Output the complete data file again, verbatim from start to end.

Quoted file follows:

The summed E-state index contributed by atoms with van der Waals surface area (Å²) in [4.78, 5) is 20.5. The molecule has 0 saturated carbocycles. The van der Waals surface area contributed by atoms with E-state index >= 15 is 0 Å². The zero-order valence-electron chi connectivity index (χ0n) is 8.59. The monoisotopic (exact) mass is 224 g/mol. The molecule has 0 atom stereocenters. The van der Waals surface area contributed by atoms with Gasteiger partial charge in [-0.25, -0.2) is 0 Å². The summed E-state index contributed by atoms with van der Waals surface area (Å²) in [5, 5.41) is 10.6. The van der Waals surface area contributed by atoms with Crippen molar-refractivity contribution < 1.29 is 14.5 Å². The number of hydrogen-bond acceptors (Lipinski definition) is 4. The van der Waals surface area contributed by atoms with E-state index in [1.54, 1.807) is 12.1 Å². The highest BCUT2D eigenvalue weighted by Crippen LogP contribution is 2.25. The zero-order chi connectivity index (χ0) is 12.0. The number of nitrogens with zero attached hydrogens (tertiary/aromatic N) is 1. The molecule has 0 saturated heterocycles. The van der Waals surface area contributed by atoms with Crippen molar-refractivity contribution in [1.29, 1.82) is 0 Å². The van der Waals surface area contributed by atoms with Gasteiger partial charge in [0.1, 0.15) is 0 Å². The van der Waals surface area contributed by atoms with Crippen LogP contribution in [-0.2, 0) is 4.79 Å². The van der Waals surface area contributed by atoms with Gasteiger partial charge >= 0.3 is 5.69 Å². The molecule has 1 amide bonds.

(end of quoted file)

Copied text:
The summed E-state index contributed by atoms with van der Waals surface area (Å²) in [4.78, 5) is 20.5. The molecule has 0 saturated carbocycles. The van der Waals surface area contributed by atoms with E-state index >= 15 is 0 Å². The zero-order valence-electron chi connectivity index (χ0n) is 8.59. The monoisotopic (exact) mass is 224 g/mol. The molecule has 0 atom stereocenters. The van der Waals surface area contributed by atoms with Gasteiger partial charge in [-0.25, -0.2) is 0 Å². The summed E-state index contributed by atoms with van der Waals surface area (Å²) in [5, 5.41) is 10.6. The van der Waals surface area contributed by atoms with Crippen molar-refractivity contribution < 1.29 is 14.5 Å². The number of hydrogen-bond acceptors (Lipinski definition) is 4. The van der Waals surface area contributed by atoms with E-state index in [1.54, 1.807) is 12.1 Å². The highest BCUT2D eigenvalue weighted by Crippen LogP contribution is 2.25. The zero-order chi connectivity index (χ0) is 12.0. The number of nitrogens with zero attached hydrogens (tertiary/aromatic N) is 1. The molecule has 0 saturated heterocycles. The van der Waals surface area contributed by atoms with Crippen molar-refractivity contribution in [1.29, 1.82) is 0 Å². The van der Waals surface area contributed by atoms with Gasteiger partial charge in [0.1, 0.15) is 0 Å². The van der Waals surface area contributed by atoms with Crippen LogP contribution in [-0.2, 0) is 4.79 Å². The van der Waals surface area contributed by atoms with Gasteiger partial charge >= 0.3 is 5.69 Å². The molecule has 1 amide bonds.